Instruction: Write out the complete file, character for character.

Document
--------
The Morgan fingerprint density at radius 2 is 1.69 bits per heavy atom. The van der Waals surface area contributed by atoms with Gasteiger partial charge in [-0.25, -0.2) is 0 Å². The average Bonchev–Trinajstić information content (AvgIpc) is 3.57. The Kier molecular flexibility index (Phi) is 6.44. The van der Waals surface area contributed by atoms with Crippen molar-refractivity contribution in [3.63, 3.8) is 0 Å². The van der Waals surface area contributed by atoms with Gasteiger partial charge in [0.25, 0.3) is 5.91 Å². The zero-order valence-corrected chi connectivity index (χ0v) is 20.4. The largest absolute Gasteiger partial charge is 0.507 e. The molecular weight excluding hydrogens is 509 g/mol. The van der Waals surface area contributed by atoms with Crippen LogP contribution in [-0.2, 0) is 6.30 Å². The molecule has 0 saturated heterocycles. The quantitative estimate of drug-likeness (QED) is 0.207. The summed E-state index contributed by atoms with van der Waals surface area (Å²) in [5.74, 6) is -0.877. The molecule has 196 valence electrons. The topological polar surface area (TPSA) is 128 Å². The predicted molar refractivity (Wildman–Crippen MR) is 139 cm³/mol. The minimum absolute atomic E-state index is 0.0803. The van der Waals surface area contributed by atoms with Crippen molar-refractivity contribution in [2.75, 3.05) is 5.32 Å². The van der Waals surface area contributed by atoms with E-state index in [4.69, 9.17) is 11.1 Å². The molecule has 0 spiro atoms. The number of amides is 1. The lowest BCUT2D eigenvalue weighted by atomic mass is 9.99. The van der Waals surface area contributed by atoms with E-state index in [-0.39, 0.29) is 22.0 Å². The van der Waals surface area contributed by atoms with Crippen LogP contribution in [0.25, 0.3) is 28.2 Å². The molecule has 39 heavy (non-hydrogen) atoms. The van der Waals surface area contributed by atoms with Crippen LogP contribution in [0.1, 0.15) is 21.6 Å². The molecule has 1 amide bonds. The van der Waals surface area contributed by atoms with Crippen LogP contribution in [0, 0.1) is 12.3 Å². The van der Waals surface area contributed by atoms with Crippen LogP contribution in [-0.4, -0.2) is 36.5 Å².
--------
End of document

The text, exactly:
The Morgan fingerprint density at radius 2 is 1.69 bits per heavy atom. The van der Waals surface area contributed by atoms with Gasteiger partial charge in [-0.25, -0.2) is 0 Å². The average Bonchev–Trinajstić information content (AvgIpc) is 3.57. The Kier molecular flexibility index (Phi) is 6.44. The van der Waals surface area contributed by atoms with Crippen molar-refractivity contribution in [3.63, 3.8) is 0 Å². The van der Waals surface area contributed by atoms with Gasteiger partial charge in [0.25, 0.3) is 5.91 Å². The zero-order valence-corrected chi connectivity index (χ0v) is 20.4. The largest absolute Gasteiger partial charge is 0.507 e. The molecular weight excluding hydrogens is 509 g/mol. The van der Waals surface area contributed by atoms with Crippen LogP contribution in [-0.2, 0) is 6.30 Å². The molecule has 0 saturated heterocycles. The quantitative estimate of drug-likeness (QED) is 0.207. The summed E-state index contributed by atoms with van der Waals surface area (Å²) in [5.74, 6) is -0.877. The molecule has 196 valence electrons. The topological polar surface area (TPSA) is 128 Å². The predicted molar refractivity (Wildman–Crippen MR) is 139 cm³/mol. The minimum absolute atomic E-state index is 0.0803. The van der Waals surface area contributed by atoms with Crippen molar-refractivity contribution in [2.75, 3.05) is 5.32 Å². The van der Waals surface area contributed by atoms with E-state index in [4.69, 9.17) is 11.1 Å². The molecule has 0 spiro atoms. The number of amides is 1. The lowest BCUT2D eigenvalue weighted by atomic mass is 9.99. The van der Waals surface area contributed by atoms with E-state index in [-0.39, 0.29) is 22.0 Å². The van der Waals surface area contributed by atoms with Crippen LogP contribution in [0.25, 0.3) is 28.2 Å². The molecule has 39 heavy (non-hydrogen) atoms. The van der Waals surface area contributed by atoms with Crippen LogP contribution in [0.1, 0.15) is 21.6 Å². The molecule has 1 amide bonds. The van der Waals surface area contributed by atoms with Crippen LogP contribution in [0, 0.1) is 12.3 Å². The van der Waals surface area contributed by atoms with Crippen LogP contribution in [-0.4, -0.2) is 36.5 Å².